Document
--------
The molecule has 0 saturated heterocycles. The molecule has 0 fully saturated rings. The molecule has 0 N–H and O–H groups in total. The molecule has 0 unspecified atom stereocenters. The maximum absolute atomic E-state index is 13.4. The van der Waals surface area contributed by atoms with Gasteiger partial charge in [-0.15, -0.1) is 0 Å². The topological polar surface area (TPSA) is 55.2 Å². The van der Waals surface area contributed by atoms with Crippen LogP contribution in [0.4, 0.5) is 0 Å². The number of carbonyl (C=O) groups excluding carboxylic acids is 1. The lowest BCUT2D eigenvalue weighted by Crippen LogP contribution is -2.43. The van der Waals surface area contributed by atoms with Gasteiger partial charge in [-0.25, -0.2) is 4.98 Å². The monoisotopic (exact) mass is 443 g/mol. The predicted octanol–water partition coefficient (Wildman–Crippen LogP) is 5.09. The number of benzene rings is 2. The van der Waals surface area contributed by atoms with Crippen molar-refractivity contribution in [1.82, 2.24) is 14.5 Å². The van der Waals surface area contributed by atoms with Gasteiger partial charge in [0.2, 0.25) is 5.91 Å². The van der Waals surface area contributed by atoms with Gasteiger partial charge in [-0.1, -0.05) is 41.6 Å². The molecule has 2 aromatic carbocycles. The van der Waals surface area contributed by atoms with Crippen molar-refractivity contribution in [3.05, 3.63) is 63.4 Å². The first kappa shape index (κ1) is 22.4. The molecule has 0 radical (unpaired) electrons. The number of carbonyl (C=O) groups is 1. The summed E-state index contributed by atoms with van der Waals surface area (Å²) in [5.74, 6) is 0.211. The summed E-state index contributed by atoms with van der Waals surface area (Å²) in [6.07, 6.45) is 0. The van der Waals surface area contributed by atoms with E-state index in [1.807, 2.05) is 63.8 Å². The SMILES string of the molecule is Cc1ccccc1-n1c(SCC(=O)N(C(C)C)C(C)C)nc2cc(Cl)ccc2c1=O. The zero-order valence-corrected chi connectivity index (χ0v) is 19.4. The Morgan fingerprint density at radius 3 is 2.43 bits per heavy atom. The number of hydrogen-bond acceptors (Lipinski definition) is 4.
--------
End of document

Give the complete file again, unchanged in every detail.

The molecule has 0 saturated heterocycles. The molecule has 0 fully saturated rings. The molecule has 0 N–H and O–H groups in total. The molecule has 0 unspecified atom stereocenters. The maximum absolute atomic E-state index is 13.4. The van der Waals surface area contributed by atoms with Gasteiger partial charge in [-0.15, -0.1) is 0 Å². The topological polar surface area (TPSA) is 55.2 Å². The van der Waals surface area contributed by atoms with Crippen LogP contribution in [0.4, 0.5) is 0 Å². The number of carbonyl (C=O) groups excluding carboxylic acids is 1. The lowest BCUT2D eigenvalue weighted by Crippen LogP contribution is -2.43. The van der Waals surface area contributed by atoms with Gasteiger partial charge in [-0.25, -0.2) is 4.98 Å². The monoisotopic (exact) mass is 443 g/mol. The predicted octanol–water partition coefficient (Wildman–Crippen LogP) is 5.09. The number of benzene rings is 2. The van der Waals surface area contributed by atoms with Crippen molar-refractivity contribution in [1.82, 2.24) is 14.5 Å². The van der Waals surface area contributed by atoms with Gasteiger partial charge in [0.2, 0.25) is 5.91 Å². The van der Waals surface area contributed by atoms with Gasteiger partial charge in [-0.1, -0.05) is 41.6 Å². The molecule has 2 aromatic carbocycles. The van der Waals surface area contributed by atoms with Crippen molar-refractivity contribution in [3.05, 3.63) is 63.4 Å². The first kappa shape index (κ1) is 22.4. The molecule has 0 radical (unpaired) electrons. The number of carbonyl (C=O) groups is 1. The summed E-state index contributed by atoms with van der Waals surface area (Å²) in [5.74, 6) is 0.211. The summed E-state index contributed by atoms with van der Waals surface area (Å²) in [6.07, 6.45) is 0. The van der Waals surface area contributed by atoms with E-state index in [1.807, 2.05) is 63.8 Å². The SMILES string of the molecule is Cc1ccccc1-n1c(SCC(=O)N(C(C)C)C(C)C)nc2cc(Cl)ccc2c1=O. The zero-order valence-corrected chi connectivity index (χ0v) is 19.4. The Morgan fingerprint density at radius 3 is 2.43 bits per heavy atom. The number of hydrogen-bond acceptors (Lipinski definition) is 4.